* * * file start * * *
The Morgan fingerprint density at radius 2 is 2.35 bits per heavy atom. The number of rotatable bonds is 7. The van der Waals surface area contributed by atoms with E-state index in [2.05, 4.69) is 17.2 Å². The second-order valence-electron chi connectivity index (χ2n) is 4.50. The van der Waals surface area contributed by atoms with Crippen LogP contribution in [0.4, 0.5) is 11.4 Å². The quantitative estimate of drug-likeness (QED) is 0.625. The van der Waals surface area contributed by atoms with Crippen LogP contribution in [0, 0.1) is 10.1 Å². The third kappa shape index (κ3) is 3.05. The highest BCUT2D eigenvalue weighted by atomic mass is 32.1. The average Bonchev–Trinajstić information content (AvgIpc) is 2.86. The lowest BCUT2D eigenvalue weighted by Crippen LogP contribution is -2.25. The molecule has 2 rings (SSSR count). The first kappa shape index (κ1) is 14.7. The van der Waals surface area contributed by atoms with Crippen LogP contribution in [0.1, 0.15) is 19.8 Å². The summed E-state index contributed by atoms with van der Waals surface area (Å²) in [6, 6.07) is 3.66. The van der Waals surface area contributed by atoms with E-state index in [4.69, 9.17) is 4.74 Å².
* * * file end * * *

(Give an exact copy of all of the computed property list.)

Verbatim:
The Morgan fingerprint density at radius 2 is 2.35 bits per heavy atom. The number of rotatable bonds is 7. The van der Waals surface area contributed by atoms with E-state index in [2.05, 4.69) is 17.2 Å². The second-order valence-electron chi connectivity index (χ2n) is 4.50. The van der Waals surface area contributed by atoms with Crippen LogP contribution in [0.4, 0.5) is 11.4 Å². The quantitative estimate of drug-likeness (QED) is 0.625. The van der Waals surface area contributed by atoms with Crippen LogP contribution in [0, 0.1) is 10.1 Å². The third kappa shape index (κ3) is 3.05. The highest BCUT2D eigenvalue weighted by atomic mass is 32.1. The average Bonchev–Trinajstić information content (AvgIpc) is 2.86. The lowest BCUT2D eigenvalue weighted by Crippen LogP contribution is -2.25. The molecule has 2 rings (SSSR count). The first kappa shape index (κ1) is 14.7. The van der Waals surface area contributed by atoms with Crippen LogP contribution in [0.1, 0.15) is 19.8 Å². The summed E-state index contributed by atoms with van der Waals surface area (Å²) in [6, 6.07) is 3.66. The van der Waals surface area contributed by atoms with E-state index in [4.69, 9.17) is 4.74 Å².